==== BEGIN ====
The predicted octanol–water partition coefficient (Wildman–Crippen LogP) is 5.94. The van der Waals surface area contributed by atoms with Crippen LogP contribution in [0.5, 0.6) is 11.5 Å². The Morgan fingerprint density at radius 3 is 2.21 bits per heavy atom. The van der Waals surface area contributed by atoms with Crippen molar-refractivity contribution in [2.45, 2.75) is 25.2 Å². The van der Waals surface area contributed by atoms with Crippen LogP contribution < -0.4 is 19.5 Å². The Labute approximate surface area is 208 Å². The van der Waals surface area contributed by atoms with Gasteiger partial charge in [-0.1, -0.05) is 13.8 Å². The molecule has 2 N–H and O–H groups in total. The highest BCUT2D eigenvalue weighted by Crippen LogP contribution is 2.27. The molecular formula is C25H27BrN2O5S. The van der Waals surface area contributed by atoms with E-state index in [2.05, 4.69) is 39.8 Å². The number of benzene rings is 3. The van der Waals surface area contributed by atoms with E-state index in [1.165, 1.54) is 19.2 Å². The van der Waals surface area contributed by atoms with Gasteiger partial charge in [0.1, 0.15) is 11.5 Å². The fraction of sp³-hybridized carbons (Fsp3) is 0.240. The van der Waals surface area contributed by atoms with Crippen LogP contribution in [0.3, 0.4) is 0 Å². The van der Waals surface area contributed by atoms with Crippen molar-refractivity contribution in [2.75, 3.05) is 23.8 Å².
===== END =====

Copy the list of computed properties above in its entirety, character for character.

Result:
The predicted octanol–water partition coefficient (Wildman–Crippen LogP) is 5.94. The van der Waals surface area contributed by atoms with Crippen LogP contribution in [0.5, 0.6) is 11.5 Å². The Morgan fingerprint density at radius 3 is 2.21 bits per heavy atom. The van der Waals surface area contributed by atoms with Crippen molar-refractivity contribution in [2.45, 2.75) is 25.2 Å². The van der Waals surface area contributed by atoms with Crippen LogP contribution < -0.4 is 19.5 Å². The Labute approximate surface area is 208 Å². The van der Waals surface area contributed by atoms with Gasteiger partial charge in [-0.1, -0.05) is 13.8 Å². The molecule has 2 N–H and O–H groups in total. The highest BCUT2D eigenvalue weighted by Crippen LogP contribution is 2.27. The molecular formula is C25H27BrN2O5S. The van der Waals surface area contributed by atoms with E-state index in [2.05, 4.69) is 39.8 Å². The number of benzene rings is 3. The van der Waals surface area contributed by atoms with E-state index in [1.165, 1.54) is 19.2 Å². The van der Waals surface area contributed by atoms with Gasteiger partial charge in [0.1, 0.15) is 11.5 Å². The fraction of sp³-hybridized carbons (Fsp3) is 0.240. The van der Waals surface area contributed by atoms with Crippen LogP contribution in [0.3, 0.4) is 0 Å². The van der Waals surface area contributed by atoms with Crippen molar-refractivity contribution in [2.75, 3.05) is 23.8 Å².